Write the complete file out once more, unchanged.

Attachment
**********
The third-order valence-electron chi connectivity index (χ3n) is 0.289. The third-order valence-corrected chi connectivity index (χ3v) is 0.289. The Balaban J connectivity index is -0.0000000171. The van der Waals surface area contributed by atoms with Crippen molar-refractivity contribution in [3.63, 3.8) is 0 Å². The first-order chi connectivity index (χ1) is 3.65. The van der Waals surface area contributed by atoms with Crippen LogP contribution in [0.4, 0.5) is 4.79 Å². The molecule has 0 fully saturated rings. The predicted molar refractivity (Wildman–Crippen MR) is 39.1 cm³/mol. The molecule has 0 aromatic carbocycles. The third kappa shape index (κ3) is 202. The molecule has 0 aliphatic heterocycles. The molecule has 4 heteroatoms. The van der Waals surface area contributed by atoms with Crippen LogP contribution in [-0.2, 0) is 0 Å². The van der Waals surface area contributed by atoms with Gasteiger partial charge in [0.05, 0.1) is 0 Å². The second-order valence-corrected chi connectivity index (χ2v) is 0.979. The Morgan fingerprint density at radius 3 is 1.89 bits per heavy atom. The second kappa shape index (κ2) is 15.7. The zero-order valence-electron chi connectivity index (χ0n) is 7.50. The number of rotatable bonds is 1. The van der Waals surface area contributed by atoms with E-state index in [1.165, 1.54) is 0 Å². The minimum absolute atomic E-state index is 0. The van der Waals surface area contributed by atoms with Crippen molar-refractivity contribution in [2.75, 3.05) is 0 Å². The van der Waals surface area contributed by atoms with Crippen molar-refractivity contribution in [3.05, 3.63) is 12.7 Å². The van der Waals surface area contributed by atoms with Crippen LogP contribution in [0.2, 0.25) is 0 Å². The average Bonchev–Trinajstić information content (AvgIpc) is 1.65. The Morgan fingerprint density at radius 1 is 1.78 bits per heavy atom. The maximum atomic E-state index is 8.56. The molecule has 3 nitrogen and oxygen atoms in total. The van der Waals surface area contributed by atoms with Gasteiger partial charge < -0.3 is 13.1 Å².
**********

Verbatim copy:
The third-order valence-electron chi connectivity index (χ3n) is 0.289. The third-order valence-corrected chi connectivity index (χ3v) is 0.289. The Balaban J connectivity index is -0.0000000171. The van der Waals surface area contributed by atoms with Crippen molar-refractivity contribution in [3.63, 3.8) is 0 Å². The first-order chi connectivity index (χ1) is 3.65. The van der Waals surface area contributed by atoms with Crippen LogP contribution in [0.4, 0.5) is 4.79 Å². The molecule has 0 fully saturated rings. The predicted molar refractivity (Wildman–Crippen MR) is 39.1 cm³/mol. The molecule has 0 aromatic carbocycles. The third kappa shape index (κ3) is 202. The molecule has 0 aliphatic heterocycles. The molecule has 4 heteroatoms. The van der Waals surface area contributed by atoms with Crippen LogP contribution in [-0.2, 0) is 0 Å². The van der Waals surface area contributed by atoms with Gasteiger partial charge in [0.05, 0.1) is 0 Å². The second-order valence-corrected chi connectivity index (χ2v) is 0.979. The Morgan fingerprint density at radius 3 is 1.89 bits per heavy atom. The second kappa shape index (κ2) is 15.7. The zero-order valence-electron chi connectivity index (χ0n) is 7.50. The number of rotatable bonds is 1. The van der Waals surface area contributed by atoms with E-state index in [1.165, 1.54) is 0 Å². The minimum absolute atomic E-state index is 0. The van der Waals surface area contributed by atoms with Crippen molar-refractivity contribution in [2.75, 3.05) is 0 Å². The van der Waals surface area contributed by atoms with Crippen molar-refractivity contribution in [3.05, 3.63) is 12.7 Å². The van der Waals surface area contributed by atoms with Crippen LogP contribution in [0.2, 0.25) is 0 Å². The average Bonchev–Trinajstić information content (AvgIpc) is 1.65. The Morgan fingerprint density at radius 1 is 1.78 bits per heavy atom. The maximum atomic E-state index is 8.56. The molecule has 3 nitrogen and oxygen atoms in total. The van der Waals surface area contributed by atoms with Gasteiger partial charge < -0.3 is 13.1 Å².